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New defense mechanism against Salmonella elucidated

27 May 2011. After infection, Salmonella usually accumulates in contained vacuoles inside cells. However, a small percentage of bacteria escape these compartments and start rapidly replicating in the cytosol, a mechanism which is viewed as important for dissemination of the disease to new hosts. This uncontrolled proliferation in the cytosol can be prevented by an evolutionary conserved process called autophagy. Cytosolic Salmonella are recognized, surrounded by a membrane vesicle and marked for degradation via the lysosome.

An international group of scientists around FMLS director Ivan Dikic has now discovered a new molecular link for this recognition of Salmonella by the autophagy membrane. They showed that the protein Optineurin functions as inducible autophagy receptor which is activated by phosphorylation. It binds to ubiquitinylated Salmonella as well as to the autophagosomal membranes, thereby selectively delivering the Salmonella to the autophagy clearance pathway. It is proposed that the phosphorylation of autophagy receptors represents a general mechanism for the regulation of autophagy processes which are operational e.g. in neurodegenerative disease to remove protein aggregates or in cancer development.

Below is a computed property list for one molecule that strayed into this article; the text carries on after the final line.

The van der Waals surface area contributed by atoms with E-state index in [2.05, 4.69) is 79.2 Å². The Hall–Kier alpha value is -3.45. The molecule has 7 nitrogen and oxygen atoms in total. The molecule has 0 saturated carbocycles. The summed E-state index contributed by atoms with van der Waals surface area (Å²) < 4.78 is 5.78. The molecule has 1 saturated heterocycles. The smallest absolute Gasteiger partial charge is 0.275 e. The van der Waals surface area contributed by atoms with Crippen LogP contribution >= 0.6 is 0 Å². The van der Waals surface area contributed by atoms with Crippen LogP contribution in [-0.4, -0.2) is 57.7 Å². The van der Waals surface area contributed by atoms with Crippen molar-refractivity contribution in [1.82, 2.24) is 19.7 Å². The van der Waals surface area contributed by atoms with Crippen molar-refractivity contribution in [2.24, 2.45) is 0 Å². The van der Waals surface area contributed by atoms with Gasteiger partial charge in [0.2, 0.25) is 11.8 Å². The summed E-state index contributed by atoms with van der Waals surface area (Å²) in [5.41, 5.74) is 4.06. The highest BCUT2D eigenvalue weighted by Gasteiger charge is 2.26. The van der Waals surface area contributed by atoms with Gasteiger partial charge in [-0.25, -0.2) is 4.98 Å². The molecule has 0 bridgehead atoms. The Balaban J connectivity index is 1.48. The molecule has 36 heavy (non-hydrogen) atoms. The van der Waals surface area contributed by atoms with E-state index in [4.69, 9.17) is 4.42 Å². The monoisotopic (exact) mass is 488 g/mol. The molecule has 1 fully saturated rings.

Link to abstract, to German or English press release.


Ivan Dikic
Institute of Biochemistry II
Medical Faculty of the Goethe University
University Hospital Building 75
Theodor-Stern-Kai 7
60528 Frankfurt am Main, Germany
E-Mail: Ivan.Dikic@biochem2.de
Homepage: www.biochem2.com/


Full reference
Philipp Wild, Hesso Farhan, David G. McEwan, Sebastian Wagner, Vladimir V. Rogov, Nathan R. Brady, Benjamin Richter, Jelena Korac, Oliver Waidmann,Chunaram Choudhary,Volker Dötsch,Dirk Bumann, and Ivan Dikic (2011) Phosphorylation of the Autophagy Receptor Optineurin Restricts Salmonella Growth; Science 26 May 2011: 1205405 Published online 26 May 2011 [DOI:10.1126/science.1205405]